scarcity of hazardous waste disposal facilities; rural to urban migration; natural freshwater resources scarce and polluted in north, inaccessible and poor quality in center and extreme southeast; raw sewage and industrial effluents polluting rivers in urban areas; deforestation; widespread erosion; desertification; deteriorating agricultural lands; serious air and water pollution in the national capital and urban centers along US-Mexico border; land subsidence in Valley of Mexico caused by groundwater depletion
note: the government considers the lack of clean water and deforestation national security issues
|Micronesia, Federated States of||overfishing, climate change, pollution|
|Moldova||heavy use of agricultural chemicals, including banned pesticides such as DDT, has contaminated soil and groundwater; extensive soil erosion from poor farming methods|
|Mongolia||limited natural freshwater resources in some areas; the policies of former Communist regimes promoted rapid urbanization and industrial growth that had negative effects on the environment; the burning of soft coal in power plants and the lack of enforcement of environmental laws severely polluted the air in Ulaanbaatar; deforestation, overgrazing, and the converting of virgin land to agricultural production increased soil erosion from wind and rain; desertification and mining activities had a deleterious effect on the environment|
|Montenegro||pollution of coastal waters from sewage outlets, especially in tourist-related areas such as Kotor|
|Montserrat||land erosion occurs on slopes that have been cleared for cultivation|
|Morocco||land degradation/desertification (soil erosion resulting from farming of marginal areas, overgrazing, destruction of vegetation); water supplies contaminated by raw sewage; siltation of reservoirs; oil pollution of coastal waters|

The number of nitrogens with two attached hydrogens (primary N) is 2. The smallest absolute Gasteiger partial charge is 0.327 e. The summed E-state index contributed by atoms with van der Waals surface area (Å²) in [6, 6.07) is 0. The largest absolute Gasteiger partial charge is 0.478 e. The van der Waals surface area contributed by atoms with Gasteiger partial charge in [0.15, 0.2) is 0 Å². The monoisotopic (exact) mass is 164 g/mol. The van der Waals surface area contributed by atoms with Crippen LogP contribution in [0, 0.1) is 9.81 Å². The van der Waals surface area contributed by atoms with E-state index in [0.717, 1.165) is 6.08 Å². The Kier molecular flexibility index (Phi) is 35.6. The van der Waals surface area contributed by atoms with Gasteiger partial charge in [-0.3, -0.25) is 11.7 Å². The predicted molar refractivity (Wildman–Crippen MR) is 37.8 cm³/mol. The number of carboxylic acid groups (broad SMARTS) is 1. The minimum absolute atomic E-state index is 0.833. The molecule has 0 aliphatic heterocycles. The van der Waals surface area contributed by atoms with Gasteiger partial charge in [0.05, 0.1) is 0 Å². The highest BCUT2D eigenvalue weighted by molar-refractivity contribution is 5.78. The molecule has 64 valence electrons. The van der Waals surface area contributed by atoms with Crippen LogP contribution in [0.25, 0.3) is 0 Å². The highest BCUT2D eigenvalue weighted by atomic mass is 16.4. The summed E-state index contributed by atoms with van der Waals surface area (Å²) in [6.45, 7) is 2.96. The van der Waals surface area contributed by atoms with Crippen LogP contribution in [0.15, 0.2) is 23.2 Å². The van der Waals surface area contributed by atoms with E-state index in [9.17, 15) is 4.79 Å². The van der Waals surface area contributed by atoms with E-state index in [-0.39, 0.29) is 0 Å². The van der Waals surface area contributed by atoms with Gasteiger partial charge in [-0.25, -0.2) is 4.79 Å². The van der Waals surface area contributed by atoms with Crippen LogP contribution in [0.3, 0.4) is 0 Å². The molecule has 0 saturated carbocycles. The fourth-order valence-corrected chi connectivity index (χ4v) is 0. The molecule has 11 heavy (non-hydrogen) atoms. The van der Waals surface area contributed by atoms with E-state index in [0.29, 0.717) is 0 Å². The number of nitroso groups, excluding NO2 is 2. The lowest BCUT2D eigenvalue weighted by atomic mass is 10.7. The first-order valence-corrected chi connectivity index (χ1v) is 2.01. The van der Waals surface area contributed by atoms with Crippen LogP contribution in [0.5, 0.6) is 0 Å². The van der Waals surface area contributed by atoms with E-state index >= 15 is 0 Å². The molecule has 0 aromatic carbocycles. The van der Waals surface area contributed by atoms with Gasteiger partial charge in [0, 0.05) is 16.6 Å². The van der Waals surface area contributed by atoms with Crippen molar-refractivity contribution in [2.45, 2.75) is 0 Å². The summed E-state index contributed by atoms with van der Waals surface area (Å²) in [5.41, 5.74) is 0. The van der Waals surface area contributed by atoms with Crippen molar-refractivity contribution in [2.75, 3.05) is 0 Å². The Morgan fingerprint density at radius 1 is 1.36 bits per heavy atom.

|Mozambique||a long civil war and recurrent drought in the hinterlands have resulted in increased migration of the population to urban and coastal areas with adverse environmental consequences; desertification; pollution of surface and coastal waters; elephant poaching for ivory is a problem|
|Namibia||limited natural freshwater resources; desertification; wildlife poaching; land degradation has led to few conservation areas|
|Nauru||limited natural freshwater resources, roof storage tanks collect rainwater but mostly dependent on a single, aging desalination plant; intensive phosphate mining during the past 90 years - mainly by a UK, Australia, and NZ consortium - has left the central 90% of Nauru a wasteland and threatens limited remaining land resources|
|Nepal||deforestation (overuse of wood for fuel and lack of alternatives); contaminated water (with human and animal wastes, agricultural runoff, and industrial effluents); wildlife conservation; vehicular emissions|